There’s a Candy Cane Shortage, Which Is Fine Because Candy Canes Are Bad

A consolation candy at best, candy canes should only be used for seasonal decor

Moody Top-Down Shot of a Red and White Candy Cane that has Been Shattered into Multiple Pieces. Due to Covid and supply chain issues, there is a candy cane shortage this year.
No candy canes this year, sorry
Five Buck Photos / iStock / Getty Images Plus

I have some good news and some bad news. The bad news is a COVID-fueled peppermint shortage has led to a candy cane deficit just in time for Christmas. The good news is that a candy cane shortage doesn’t really matter outside of, like, a particularly bad animated holiday special, because candy canes are not good.

According to the New York Post, some logistical issues that can apparently be traced back to the pandemic (much like everything else currently) has led to what the outlet has dubbed a veritable “candy cane crisis,” with various retailers claiming they’ve had trouble filling their shelves this year. Again, this really doesn’t sound like a huge problem, because candy canes aren’t that good.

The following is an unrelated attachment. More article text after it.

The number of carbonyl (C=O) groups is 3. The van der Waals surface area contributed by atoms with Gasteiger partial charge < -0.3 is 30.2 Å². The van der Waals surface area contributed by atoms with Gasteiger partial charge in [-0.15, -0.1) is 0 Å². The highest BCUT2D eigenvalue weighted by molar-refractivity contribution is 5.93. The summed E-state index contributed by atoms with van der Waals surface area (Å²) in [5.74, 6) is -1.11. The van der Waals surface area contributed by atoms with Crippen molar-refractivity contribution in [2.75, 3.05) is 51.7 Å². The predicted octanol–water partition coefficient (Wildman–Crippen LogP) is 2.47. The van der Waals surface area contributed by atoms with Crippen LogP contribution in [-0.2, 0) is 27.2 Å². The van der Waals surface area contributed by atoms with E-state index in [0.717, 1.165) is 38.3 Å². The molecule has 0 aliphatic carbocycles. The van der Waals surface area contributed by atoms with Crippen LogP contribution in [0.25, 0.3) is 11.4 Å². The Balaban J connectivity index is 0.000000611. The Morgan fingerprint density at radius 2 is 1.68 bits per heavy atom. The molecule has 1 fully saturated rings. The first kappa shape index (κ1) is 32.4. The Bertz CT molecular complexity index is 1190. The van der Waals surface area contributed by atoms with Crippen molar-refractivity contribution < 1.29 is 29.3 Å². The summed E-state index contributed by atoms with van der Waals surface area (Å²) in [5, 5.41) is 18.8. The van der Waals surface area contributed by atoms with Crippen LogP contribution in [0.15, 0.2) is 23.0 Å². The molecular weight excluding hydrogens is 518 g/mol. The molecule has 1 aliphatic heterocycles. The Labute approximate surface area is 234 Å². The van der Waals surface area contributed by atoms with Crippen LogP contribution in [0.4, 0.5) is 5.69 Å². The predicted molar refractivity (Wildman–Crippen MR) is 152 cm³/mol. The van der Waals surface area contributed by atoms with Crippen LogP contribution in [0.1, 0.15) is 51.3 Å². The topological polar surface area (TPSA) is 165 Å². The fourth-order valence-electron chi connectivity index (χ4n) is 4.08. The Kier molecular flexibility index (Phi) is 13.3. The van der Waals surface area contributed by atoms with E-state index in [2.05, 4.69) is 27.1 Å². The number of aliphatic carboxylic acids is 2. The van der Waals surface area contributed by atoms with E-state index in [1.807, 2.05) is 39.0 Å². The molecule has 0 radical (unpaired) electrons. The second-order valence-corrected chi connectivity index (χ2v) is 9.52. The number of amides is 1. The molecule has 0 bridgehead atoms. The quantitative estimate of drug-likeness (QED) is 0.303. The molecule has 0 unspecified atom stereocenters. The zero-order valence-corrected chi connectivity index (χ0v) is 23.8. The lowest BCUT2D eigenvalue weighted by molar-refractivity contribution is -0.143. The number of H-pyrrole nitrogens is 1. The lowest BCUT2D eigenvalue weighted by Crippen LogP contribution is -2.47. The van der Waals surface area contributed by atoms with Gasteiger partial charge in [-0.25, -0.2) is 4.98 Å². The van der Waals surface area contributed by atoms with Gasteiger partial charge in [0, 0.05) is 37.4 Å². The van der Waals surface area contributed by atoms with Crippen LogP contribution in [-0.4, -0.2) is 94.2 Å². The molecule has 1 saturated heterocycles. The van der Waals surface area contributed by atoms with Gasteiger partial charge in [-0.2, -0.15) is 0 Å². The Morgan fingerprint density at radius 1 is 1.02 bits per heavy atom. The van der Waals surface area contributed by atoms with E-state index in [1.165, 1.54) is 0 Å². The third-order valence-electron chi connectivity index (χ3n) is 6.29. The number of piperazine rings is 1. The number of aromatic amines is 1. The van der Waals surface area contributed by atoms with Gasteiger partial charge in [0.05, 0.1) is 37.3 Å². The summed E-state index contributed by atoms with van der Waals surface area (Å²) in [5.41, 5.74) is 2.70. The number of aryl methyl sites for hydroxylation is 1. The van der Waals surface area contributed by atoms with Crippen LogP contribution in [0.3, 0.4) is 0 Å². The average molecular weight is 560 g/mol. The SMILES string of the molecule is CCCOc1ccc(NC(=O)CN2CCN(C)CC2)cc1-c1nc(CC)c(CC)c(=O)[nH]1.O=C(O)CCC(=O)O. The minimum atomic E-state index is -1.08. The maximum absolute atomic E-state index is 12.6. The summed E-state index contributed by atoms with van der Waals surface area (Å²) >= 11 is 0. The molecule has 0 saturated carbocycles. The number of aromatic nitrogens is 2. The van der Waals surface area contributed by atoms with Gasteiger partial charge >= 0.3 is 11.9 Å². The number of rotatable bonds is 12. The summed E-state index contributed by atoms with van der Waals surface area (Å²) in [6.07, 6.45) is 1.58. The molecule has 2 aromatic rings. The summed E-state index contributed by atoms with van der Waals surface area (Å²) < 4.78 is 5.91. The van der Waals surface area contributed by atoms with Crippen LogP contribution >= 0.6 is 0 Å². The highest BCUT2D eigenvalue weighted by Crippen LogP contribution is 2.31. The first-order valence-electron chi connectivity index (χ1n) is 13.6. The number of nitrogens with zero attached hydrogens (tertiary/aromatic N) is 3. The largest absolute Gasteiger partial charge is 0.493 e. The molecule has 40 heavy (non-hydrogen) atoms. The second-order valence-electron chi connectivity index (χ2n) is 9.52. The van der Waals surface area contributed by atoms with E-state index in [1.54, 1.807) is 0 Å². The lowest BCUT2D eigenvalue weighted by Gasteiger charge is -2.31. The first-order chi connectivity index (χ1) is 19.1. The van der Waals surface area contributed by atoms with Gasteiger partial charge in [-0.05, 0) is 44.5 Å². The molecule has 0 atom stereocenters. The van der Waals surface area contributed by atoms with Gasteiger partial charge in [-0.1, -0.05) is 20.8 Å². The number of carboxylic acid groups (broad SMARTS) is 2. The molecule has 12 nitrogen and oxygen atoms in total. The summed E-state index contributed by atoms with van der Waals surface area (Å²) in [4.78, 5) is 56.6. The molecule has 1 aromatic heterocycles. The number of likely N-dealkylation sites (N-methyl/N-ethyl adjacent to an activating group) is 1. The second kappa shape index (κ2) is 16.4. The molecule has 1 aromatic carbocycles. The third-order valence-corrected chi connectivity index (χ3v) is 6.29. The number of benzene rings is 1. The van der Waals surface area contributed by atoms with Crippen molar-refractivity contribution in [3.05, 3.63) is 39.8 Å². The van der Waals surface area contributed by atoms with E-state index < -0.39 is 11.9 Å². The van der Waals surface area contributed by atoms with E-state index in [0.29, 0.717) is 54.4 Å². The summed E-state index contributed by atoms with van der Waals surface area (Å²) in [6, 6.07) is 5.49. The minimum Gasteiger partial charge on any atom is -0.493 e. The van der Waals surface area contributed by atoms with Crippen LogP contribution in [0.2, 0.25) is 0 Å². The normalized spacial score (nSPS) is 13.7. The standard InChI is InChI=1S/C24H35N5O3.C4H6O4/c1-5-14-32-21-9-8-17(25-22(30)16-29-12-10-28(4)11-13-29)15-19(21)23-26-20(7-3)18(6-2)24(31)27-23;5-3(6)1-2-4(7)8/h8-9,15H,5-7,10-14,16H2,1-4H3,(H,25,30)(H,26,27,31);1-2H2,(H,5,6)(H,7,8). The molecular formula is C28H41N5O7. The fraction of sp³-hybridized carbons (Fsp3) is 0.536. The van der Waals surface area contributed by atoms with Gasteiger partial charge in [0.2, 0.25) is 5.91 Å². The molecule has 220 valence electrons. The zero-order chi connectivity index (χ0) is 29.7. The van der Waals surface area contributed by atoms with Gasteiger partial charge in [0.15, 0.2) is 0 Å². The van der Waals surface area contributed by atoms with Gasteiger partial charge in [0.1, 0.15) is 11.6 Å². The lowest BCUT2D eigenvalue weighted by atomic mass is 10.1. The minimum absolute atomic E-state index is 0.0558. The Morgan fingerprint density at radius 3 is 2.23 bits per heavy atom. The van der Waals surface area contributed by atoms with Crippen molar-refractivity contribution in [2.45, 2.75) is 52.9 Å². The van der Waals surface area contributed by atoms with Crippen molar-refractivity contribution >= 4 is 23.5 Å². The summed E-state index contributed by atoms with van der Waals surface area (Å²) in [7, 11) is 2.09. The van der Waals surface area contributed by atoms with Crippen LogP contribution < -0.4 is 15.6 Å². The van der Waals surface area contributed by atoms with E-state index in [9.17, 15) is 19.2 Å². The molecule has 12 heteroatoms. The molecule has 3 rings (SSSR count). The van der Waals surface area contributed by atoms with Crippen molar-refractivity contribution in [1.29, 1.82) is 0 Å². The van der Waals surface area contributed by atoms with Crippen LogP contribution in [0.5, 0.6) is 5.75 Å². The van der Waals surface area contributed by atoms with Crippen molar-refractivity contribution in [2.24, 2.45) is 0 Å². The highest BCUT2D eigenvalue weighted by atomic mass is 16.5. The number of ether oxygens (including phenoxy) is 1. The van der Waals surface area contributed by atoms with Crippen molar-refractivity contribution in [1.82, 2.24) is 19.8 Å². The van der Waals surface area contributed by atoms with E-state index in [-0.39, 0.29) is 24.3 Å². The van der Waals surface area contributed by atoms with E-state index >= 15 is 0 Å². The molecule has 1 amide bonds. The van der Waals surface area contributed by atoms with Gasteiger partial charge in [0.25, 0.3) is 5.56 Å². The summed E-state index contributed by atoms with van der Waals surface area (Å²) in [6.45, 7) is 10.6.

I do not mean to pretend that “candy canes are bad, actually” is anything even remotely resembling what we might call a hot take. Unlike holiday candy loyalists (myself included) who will go to bat for other divisive seasonal sweets like candy corn and eggnog, I’ve never met anyone prepared to die on the hill of “Candy canes are sweet seasonal bliss and it just wouldn’t be Christmas if I couldn’t suck on a sticky, inconveniently shaped breath mint that doesn’t actually freshen your breath that much at all.”

Keep in mind, this is coming from someone who loves terrible seasonal candy. Candy corn is literally my favorite candy and jellybeans are a close second (but none of Jellybelly’s “gourmet” bullshit — only those fat, waxy ones you can get around Easter will do for me, thanks). But candy canes are barely even candy. At best, they are a last resort consolation sweet, only to be turned to amid a desperate post-holiday sugarcrash after all the Christmas cookies are gone and you’ve caught yourself seriously considering breaking into the gingerbread house. There’s no joy to be had in sucking on a candy cane, just stickiness and disappointment.

Candy canes are only good for two things: festive holiday decor, and being nibbled into the shape of a shiv by nine-year-old boys named Zack. So aside from the Zacks of the world who would have had their candy canes confiscated by their teachers anyway, I don’t really see who a holiday candy cane shortage is going to harm.

A Champagne shortage, on the other hand …


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